As if to order, I was blessed with a perfect morning and headed down to the lakes. Mist floated lightly in a muted world and the only signs of life were a distant pair of courteous grebes and a nearby warbler flitting low among the reeds. All was quiet – even the lone Canada Goose that glided into view barely rippled the lake surface …

Mono photograph of a Canada Goose and jetty on a misty pond

… and for a few moments, time stood still.

(All images are copyright to Noeline Smith)

Dancing Ladies

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Sophie Ryder’s sculptures aren’t to everyone’s taste; many finding the human form with an animal head to be unsettling – as I did at first. However, having spent some time with them I’ve changed my view.

Her claim is that a human head makes the piece takes on a specific personality whereas an animal head allows the viewer to see what the work is about, to see beyond the simple portrayal of a person. She’s absolutely right; these dancing hares would look very ‘ordinary’ as dancing ladies but as Hares they are transformed into something magical.

Off camera flash photograph of Sophie Ryder's Dancing Ladies at Salisbury Cathedral

With the growing dark and the warm glow of the Cathedral lights the Ladies’ dance seemed to change from one of simple joy to one of celebration …

… and I felt I should join them as my experiments with off camera flash finally resulted in a photograph I was happy with!

(All images are copyright to Noeline Smith)

Light manoeuvres

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Another installation from Sophie Ryder’s ‘Relationships’ exhibition at Salisbury Cathedral; the straightforward title of ‘Minotaur & Lady Hare Torsos’ plays down the emotion in the relationship between these two – I had the distinct impression they’d had a blazing row and each was waiting expectantly for the other to apologise!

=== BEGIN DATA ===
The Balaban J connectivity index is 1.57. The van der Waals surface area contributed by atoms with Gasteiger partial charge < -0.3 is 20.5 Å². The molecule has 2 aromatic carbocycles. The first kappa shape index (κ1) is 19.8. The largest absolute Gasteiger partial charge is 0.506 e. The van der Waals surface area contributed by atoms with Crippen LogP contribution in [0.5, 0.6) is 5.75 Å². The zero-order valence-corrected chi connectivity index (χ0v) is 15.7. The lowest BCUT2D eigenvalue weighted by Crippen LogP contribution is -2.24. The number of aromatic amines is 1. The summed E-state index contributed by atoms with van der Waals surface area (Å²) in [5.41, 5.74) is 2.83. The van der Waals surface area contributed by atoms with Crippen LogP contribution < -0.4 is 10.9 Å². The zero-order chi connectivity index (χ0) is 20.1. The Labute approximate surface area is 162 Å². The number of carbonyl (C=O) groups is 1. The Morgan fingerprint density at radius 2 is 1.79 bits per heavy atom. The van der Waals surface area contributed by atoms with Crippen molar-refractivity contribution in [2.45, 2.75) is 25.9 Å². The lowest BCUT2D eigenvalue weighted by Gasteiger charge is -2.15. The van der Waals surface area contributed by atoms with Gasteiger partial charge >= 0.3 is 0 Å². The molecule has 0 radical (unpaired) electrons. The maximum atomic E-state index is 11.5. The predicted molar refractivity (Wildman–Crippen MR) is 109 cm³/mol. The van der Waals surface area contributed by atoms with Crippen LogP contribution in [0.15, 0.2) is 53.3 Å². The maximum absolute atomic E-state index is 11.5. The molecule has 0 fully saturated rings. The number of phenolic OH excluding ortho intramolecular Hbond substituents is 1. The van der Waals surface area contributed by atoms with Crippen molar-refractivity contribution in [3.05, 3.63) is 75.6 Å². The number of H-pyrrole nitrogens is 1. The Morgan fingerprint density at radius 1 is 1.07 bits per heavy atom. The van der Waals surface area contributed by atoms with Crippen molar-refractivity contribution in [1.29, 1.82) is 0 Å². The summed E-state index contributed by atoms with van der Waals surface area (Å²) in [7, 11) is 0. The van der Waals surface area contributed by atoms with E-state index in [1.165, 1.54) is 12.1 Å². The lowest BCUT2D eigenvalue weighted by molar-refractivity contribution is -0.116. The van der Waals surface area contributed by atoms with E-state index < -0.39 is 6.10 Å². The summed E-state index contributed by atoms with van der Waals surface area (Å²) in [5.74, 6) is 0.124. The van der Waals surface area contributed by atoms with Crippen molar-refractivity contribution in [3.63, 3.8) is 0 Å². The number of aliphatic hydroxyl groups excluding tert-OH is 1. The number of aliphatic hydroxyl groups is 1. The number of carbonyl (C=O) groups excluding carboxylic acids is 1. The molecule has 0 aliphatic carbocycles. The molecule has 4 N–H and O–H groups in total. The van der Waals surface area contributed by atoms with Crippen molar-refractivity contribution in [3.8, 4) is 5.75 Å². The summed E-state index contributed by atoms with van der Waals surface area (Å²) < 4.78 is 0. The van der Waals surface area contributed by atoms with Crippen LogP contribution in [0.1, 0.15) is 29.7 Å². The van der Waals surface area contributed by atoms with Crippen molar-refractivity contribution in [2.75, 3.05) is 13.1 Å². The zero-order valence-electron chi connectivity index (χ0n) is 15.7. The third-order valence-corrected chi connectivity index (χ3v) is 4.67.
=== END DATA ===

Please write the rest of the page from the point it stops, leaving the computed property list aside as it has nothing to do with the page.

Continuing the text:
Dramatic photo of Sophie Ryder's Minotaur & Lady Hare Torso at Salisbury Cathedral

My preferred low viewpoint resulted in the usual problems of shooting against the sky –  and led to my first experimental foray into off camera flash. Having eventually worked out how to get the bits of kit to talk to each other and listen to me (this is all about relationships!) I realised that my flash, although very good, just wasn’t powerful enough.  My shoot rapidly descended into a Benny Hill type farce as I scuttled between Torsos and camera brandishing a flashgun – You’ve Been Framed, here I come😀
It was an interesting experiment and a new technique to play with – but I think I should have invested as much effort in the composition as I did with the technical shenanigans.

A rethink and change of perspective resulted in a far better photograph – more flattering to the subjects and more interest in the detail; no flash this time, just a simple HDR …. and aren’t  those ears fantastic?!

Forgive and forget?

(All images are copyright to Noeline Smith)

Rising

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Another monumental sculpture from Sophie Ryder at Salisbury Cathedral; a 20’ tall crouching Lady Hare entitled ‘Rising’.

Despite its size, there was something in the transparent wire construction, location and pose that gave the sculpture an air of fragility and vulnerability – and I experienced the slightly disconcerting sensation of feeling protective towards it. I wanted to fend off the clambering kids and casual kickers; to tell the groups of cheesy snappers and selfie grabbers to show a little respect, to slow down, to see, to think, to feel ….

Sophie Ryder sculpture Rising at Salisbury Cathedral

Sophie Ryder sculpture Rising at Salisbury Cathedral

I thought mono would work best to capture these feelings but I’m not sure – I like the colours of the … err … colour version🙂 Any thoughts …. ?

Closer consideration of this introspective sculpture reveals a smaller, kneeling hare hiding within.

Hiding hare in Sp[hie Ryder sculpture Rising at Salisbury Cathedral

(All images are copyright to Noeline Smith)